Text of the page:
These strategies will enable a shift away from a vehicle-centric fleet and ensure that vehicles are utilised as the appropriate mode for a particular trip rather than being the default option. This may sound like a move too far from a conventional fleet but there are organisations that have already made just this type of transition. An energy supplier in Belgium, Luminus, offers its 2,000 employees transport options that include taxis, scooters, shared cars, and public transport.

It's also worth noting that we have arrived at this point by focusing on productivity improvement; your fleet is on the verge of becoming a ‘future fleet’ simply by mastering skills that are really core fleet management capabilities.

What can you do today?

Right-size your fleet: Do you know if you have too many vehicles? Are you keeping excess vehicles in your fleet to cater for the rare occasions when you hit peak demand?

Right-shape your fleet: Do you know for certain that the vehicles in your fleet are being used for the right purpose? GPS tracking can answer whether the expensive 4WDs and SUVs are only being driven in urban areas and can be replaced by more efficient sedans or hatchbacks.

Reduce or eliminate unnecessary travel: Can the meeting be done virtually, or resolved in an email or Microsoft Teams chat?

Increase fuel efficiency: Monitor driver behaviour and keep on top of maintenance.

Use alternative modes of transport: Could employees take advantage of public transport or rideshare services like Uber? Rideshare should certainly be on your radar an easy way to satisfy peak demand.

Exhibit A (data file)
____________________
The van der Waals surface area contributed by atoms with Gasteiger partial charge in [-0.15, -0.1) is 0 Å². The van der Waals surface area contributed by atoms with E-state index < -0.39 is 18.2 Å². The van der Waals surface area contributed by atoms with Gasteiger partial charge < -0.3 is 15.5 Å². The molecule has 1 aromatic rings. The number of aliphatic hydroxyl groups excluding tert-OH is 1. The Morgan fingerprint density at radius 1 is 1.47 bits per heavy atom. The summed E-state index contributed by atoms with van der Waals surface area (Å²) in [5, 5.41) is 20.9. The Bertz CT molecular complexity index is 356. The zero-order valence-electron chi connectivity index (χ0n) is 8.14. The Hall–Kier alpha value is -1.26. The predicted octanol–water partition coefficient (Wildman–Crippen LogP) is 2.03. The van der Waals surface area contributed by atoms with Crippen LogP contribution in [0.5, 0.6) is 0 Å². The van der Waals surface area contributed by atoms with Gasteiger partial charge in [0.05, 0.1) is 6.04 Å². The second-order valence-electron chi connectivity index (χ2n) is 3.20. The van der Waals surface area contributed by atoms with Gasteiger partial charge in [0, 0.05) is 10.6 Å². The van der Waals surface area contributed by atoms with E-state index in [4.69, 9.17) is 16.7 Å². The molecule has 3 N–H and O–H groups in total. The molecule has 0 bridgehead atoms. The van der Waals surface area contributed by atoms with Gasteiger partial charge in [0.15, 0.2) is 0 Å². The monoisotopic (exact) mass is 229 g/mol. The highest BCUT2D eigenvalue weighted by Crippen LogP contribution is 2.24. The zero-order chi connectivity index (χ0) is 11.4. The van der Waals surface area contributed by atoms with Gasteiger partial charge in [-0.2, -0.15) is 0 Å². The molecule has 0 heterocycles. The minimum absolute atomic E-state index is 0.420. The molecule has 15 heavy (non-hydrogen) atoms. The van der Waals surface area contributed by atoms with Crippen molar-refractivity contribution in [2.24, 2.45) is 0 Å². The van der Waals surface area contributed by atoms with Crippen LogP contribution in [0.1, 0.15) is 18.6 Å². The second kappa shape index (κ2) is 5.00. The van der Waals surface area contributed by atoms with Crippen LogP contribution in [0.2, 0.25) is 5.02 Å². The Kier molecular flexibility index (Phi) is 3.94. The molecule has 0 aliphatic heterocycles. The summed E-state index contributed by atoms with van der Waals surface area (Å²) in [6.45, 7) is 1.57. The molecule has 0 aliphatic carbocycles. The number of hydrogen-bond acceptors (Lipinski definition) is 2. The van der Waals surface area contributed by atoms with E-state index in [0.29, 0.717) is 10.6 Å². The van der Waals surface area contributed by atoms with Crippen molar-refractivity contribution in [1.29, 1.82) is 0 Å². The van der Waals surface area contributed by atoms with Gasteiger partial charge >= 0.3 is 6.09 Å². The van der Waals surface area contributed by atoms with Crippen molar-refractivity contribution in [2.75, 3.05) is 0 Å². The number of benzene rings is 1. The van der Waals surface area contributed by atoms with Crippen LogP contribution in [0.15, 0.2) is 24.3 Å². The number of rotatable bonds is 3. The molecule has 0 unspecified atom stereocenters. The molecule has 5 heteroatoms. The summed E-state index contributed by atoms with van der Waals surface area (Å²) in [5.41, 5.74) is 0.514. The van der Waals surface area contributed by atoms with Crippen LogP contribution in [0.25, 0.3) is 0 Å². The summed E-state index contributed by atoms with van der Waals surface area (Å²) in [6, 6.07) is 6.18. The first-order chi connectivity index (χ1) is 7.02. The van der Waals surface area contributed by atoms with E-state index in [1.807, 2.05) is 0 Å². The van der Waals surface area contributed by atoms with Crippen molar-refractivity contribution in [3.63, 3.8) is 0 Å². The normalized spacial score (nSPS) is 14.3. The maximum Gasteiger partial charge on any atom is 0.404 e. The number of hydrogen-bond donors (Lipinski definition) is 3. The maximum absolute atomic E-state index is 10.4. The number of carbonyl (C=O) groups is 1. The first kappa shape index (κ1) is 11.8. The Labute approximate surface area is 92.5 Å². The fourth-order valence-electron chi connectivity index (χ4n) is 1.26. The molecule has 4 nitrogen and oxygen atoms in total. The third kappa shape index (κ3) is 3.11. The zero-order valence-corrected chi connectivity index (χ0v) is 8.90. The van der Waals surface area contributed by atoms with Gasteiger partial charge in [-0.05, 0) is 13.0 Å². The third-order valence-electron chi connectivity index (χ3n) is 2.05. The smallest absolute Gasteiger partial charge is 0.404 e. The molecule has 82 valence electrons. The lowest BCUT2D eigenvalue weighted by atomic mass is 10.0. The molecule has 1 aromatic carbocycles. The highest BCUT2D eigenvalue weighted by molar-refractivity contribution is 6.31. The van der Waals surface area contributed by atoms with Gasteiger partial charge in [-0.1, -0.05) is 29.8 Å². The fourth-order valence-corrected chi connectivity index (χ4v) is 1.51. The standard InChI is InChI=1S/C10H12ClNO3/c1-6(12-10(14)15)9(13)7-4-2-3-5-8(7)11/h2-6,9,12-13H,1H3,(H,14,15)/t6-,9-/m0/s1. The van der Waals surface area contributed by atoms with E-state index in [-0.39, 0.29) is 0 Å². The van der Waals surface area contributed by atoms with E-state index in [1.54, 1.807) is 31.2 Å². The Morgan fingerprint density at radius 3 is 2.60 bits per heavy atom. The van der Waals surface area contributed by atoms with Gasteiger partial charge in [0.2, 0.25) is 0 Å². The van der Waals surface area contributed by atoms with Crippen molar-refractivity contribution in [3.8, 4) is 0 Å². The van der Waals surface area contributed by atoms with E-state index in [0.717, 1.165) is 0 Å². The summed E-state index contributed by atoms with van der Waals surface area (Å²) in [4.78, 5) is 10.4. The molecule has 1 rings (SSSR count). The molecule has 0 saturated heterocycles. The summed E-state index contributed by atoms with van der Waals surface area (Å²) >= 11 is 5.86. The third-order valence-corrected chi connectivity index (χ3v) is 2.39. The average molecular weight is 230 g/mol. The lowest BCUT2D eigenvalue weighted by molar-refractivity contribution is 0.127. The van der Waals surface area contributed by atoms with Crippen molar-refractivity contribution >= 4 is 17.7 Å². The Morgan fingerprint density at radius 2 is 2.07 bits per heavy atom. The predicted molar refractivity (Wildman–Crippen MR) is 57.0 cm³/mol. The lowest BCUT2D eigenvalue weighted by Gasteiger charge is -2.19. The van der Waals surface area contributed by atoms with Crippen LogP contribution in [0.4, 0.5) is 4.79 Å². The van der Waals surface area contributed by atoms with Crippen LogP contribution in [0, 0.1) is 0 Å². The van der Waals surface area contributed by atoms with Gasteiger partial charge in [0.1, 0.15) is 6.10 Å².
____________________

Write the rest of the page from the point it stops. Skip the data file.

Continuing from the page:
Real-world examples

Saint Vincent’s Health in Sydney reduced the fleet’s vehicle count by 20 with no adverse impact on operational capability. They did this by bringing in fleet management tools that included an integrated key management system and an online booking solution for the 400 users of the pooled fleet. This was especially important as it provided 24/7 access

New Zealand’s Plunket organisation which looks after pregnant women and provides early childhood care used the insights provided by Smartrak to reallocate vehicle resources more efficiently. This allowed Plunket to reduce the number of vehicles in the fleet while supporting growing staff numbers and providing services to more clients.

Ready to start turning a green issue into a money issue? Get in touch with Smartrak today to start reducing emissions and improve your fleet's productivity.